Barnes & Noble Bookseller’s Picks

All Things Rachel: The Hollows Insider by Kim Harrison

When A Perfect Blood comes out next February, it will mark the tenth outing in one of urban fantasy’s best and most consistent series. Since Dead Witch Walking introduced us to witch Rachel Morgan in 1998, author Kim Harrison has constructed a complex world filled with some of the funniest, scariest and even most heart-rending scenes in the genre without a stale plot or a misstep. (Okay, I’m still distraught about that bit with Kisten all these many years later—those of you who’ve read the series will know of which bit I speak).

So it shouldn’t be a surprise that Harrison’s The Hollows Insider: New Fiction, Facts, Maps, Murders, and More in the World of Rachel Morgan—the guide to All Things Rachel, out now—is no mere rehash of book plots, lists of highlights and a timeline, stitched together with a new short story as enticement. Instead, it’s one of the most entertaining, lavish series “insider” books in…maybe ever.

Here’s the premise: While still a runner with the I.S.—you remember those days, back from Dead Witch Walking—Rachel allegedly misfired a spell while chasing a rogue werewolf onto a Cincinnati bus. In addition to her target, she hit a bus passenger—a blogger for the Hollows Gazette, who promptly lost all of his hair. The blogger, Devin Crossman, developed not only a bald pate but a fierce determination to track down the red-haired witch, expose her gross incompetence, and maybe bring down Interlander Security at the same time. His investigation spans—you guessed it—the length of the book series to date, from Rachel’s Interlander Security days to her shunning by the witches to the appearance of the Pale Demon himself.

The Hollows Insider presents all the notes and research of Crossman, a “totally unreliable” narrator, we’re told. (Actually, unlike many “insider” or “companion” volumes, this book is written entirely by Harrison herself. This might explain its wildly imaginative end result, which includes lively writing, four-color printing throughout and—for the first printing, anyway—a glow-in-the-dark dust jacket! (Cue geeky-cool oohs and ahs) It’s full of dossiers and correspondence, research notes, the blogger’s expense reports, finished articles, and more extras than you can shake a witch at. Even a copy of Witch Weekly, which includes pixy Jenks’ own entry into a contest to rewrite “12 Days of Christmas.”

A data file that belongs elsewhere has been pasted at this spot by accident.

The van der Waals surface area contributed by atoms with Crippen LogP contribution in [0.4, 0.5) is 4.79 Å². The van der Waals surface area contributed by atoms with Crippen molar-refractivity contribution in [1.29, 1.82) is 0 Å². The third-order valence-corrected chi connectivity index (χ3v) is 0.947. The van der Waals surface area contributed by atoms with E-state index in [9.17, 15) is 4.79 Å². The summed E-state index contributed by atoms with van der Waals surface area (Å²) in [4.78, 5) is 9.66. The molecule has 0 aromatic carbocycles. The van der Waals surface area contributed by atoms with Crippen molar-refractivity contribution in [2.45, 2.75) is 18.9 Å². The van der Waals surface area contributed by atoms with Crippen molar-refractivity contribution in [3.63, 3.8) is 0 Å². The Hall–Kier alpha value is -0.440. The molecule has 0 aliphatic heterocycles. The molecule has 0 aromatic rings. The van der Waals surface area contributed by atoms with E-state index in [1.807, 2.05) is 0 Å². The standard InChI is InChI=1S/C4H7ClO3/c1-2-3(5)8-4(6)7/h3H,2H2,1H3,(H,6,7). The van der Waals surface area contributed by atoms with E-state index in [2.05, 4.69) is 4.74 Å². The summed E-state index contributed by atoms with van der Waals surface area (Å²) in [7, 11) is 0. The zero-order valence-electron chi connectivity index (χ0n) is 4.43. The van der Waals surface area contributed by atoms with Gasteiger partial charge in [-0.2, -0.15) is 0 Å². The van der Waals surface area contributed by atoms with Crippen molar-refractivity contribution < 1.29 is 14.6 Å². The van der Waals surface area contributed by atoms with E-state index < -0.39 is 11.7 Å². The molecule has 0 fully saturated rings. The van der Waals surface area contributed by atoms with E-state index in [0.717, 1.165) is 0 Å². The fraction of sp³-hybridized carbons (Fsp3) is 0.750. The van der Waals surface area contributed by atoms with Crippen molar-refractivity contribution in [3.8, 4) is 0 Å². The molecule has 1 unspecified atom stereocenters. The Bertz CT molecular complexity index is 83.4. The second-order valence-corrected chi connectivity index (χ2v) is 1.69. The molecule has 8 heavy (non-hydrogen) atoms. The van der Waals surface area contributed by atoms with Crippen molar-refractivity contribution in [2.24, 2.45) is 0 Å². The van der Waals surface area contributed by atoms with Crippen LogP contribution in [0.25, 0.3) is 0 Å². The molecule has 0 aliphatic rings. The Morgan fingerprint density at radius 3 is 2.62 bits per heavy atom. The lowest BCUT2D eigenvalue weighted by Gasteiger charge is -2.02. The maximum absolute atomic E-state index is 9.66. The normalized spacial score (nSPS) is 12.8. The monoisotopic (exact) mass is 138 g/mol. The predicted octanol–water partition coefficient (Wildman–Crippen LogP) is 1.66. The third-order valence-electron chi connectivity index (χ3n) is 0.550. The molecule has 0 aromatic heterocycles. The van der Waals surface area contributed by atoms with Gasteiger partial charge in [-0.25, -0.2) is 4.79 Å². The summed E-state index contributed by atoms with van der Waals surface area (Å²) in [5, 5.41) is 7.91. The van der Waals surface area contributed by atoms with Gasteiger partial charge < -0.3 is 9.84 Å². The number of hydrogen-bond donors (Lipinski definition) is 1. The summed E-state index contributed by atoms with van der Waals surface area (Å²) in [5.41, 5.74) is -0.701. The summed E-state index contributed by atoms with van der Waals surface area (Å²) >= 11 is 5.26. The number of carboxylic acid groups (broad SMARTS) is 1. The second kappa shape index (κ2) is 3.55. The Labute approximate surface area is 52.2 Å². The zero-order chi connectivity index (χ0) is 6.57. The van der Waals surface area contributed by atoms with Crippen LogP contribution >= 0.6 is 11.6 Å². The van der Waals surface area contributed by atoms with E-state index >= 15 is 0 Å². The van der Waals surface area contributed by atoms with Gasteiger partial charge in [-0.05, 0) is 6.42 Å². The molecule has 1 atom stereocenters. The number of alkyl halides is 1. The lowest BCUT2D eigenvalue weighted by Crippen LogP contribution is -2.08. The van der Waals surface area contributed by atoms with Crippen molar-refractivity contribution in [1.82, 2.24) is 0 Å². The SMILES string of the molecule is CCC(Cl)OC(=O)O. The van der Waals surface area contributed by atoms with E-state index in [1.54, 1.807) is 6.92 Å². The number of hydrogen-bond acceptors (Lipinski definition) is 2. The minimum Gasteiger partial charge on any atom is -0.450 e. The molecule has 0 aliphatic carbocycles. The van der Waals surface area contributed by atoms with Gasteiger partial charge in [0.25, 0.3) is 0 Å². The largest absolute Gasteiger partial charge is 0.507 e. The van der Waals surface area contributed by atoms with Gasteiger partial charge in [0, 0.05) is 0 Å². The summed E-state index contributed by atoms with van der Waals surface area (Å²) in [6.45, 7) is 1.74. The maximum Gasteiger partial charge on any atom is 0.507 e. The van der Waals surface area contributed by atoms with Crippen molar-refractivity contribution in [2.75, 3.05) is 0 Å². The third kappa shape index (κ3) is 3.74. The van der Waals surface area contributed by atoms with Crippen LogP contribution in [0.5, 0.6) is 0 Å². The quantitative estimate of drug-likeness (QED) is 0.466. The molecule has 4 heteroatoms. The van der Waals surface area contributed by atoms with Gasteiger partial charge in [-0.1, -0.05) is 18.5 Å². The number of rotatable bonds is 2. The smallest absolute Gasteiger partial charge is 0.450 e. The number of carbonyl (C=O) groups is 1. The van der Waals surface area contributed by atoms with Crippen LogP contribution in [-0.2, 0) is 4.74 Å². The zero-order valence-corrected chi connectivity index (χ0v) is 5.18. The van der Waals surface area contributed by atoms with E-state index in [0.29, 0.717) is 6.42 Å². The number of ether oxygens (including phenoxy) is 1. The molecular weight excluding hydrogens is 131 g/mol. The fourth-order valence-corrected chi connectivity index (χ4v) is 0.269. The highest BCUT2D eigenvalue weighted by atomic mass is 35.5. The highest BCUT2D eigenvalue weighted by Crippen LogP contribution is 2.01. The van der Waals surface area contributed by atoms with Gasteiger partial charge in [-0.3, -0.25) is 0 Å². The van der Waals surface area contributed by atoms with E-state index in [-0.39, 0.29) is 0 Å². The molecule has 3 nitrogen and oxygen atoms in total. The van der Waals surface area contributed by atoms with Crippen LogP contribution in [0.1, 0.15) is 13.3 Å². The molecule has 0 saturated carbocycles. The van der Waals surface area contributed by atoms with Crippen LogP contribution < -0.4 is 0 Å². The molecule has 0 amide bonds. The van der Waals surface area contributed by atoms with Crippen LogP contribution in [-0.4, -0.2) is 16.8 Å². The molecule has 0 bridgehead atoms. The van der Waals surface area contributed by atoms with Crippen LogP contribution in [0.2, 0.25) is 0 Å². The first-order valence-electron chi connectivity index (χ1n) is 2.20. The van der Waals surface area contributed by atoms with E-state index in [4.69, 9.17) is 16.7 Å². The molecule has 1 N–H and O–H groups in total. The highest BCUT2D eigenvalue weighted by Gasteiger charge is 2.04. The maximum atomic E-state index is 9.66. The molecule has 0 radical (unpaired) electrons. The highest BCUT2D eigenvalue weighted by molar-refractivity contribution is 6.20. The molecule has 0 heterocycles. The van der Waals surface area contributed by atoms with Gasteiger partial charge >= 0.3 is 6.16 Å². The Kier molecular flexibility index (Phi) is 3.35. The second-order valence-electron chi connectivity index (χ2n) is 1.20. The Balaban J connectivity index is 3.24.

And because Trent Kalamack is, well, Trent Kalamack, we have an increasingly urgent and devious set of memos first to his assistant Jonathan—who always has his own evil agenda—and then his chief go-to guy, Quen, and maybe even a bit of well-cloaked threat and bribery to the editor of the Hollows Gazette.

Obviously, once the blogger-errant Crossman starts digging too deeply into Rachel’s background, he eventually ends up on Trent’s doorstep—and Trent doesn’t like people on his doorstep, especially reporters. We know what happens to people who cross Trent Kalamack. They’re lucky if they only get stuck in a cage as a mink and sent into the city rat fights.

Also among the contents of the blogger’s notes and journals—and you’ll just have to read to find out why and how we’re coming to see these private documents—are a series of profiles on all the species to be found among the Inderlanders, some articles Rachel herself wrote on different species, a copy of Rachel’s I.S. Employee Performance Review (and you can imagine how that reads); the Gazette‘s internal fact sheets on Trent, Piscary, and even Captain Eddens of the FIB; a review of Piscary’s infamous Vampire’s dating guide; sketched-out maps of the Hollows; some of Rachel’s spells; a copy of the “United Were Registry”—and the list goes on.

Fans of the Rachel Morgan books will gobble up The Hollows Insider like Halloween candy. For the uninitiated, it will have some spoilers but not as many as one might think, and they’ll find an introduction to one of the most fascinating worlds in urban fantasy.

Suzanne Johnson is an urban fantasy author whose New Orleans-based series kicks off in April 2012 with Royal Street, from Tor Books. When she isn’t writing or agonizing over SEC football, you can find her wasting time on Twitter.


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